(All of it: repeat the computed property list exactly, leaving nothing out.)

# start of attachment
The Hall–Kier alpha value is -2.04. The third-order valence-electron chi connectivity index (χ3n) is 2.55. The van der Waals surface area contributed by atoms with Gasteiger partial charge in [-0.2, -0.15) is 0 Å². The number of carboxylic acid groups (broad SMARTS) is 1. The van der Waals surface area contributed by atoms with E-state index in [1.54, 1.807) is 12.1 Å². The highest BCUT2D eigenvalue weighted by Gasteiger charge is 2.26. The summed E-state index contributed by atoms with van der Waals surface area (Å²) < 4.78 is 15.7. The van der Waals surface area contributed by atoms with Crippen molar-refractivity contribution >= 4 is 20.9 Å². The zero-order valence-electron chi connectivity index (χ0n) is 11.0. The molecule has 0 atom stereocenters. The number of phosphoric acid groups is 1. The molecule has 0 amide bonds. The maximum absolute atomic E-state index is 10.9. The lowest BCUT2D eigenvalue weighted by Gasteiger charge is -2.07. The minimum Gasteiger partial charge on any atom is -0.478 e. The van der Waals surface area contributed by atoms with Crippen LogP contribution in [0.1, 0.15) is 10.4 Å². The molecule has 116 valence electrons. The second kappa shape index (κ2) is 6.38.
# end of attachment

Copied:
The Hall–Kier alpha value is -2.04. The third-order valence-electron chi connectivity index (χ3n) is 2.55. The van der Waals surface area contributed by atoms with Gasteiger partial charge in [-0.2, -0.15) is 0 Å². The number of carboxylic acid groups (broad SMARTS) is 1. The van der Waals surface area contributed by atoms with E-state index in [1.54, 1.807) is 12.1 Å². The highest BCUT2D eigenvalue weighted by Gasteiger charge is 2.26. The summed E-state index contributed by atoms with van der Waals surface area (Å²) < 4.78 is 15.7. The van der Waals surface area contributed by atoms with Crippen molar-refractivity contribution >= 4 is 20.9 Å². The zero-order valence-electron chi connectivity index (χ0n) is 11.0. The molecule has 0 atom stereocenters. The number of phosphoric acid groups is 1. The molecule has 0 amide bonds. The maximum absolute atomic E-state index is 10.9. The lowest BCUT2D eigenvalue weighted by Gasteiger charge is -2.07. The minimum Gasteiger partial charge on any atom is -0.478 e. The van der Waals surface area contributed by atoms with Crippen LogP contribution in [0.1, 0.15) is 10.4 Å². The molecule has 116 valence electrons. The second kappa shape index (κ2) is 6.38.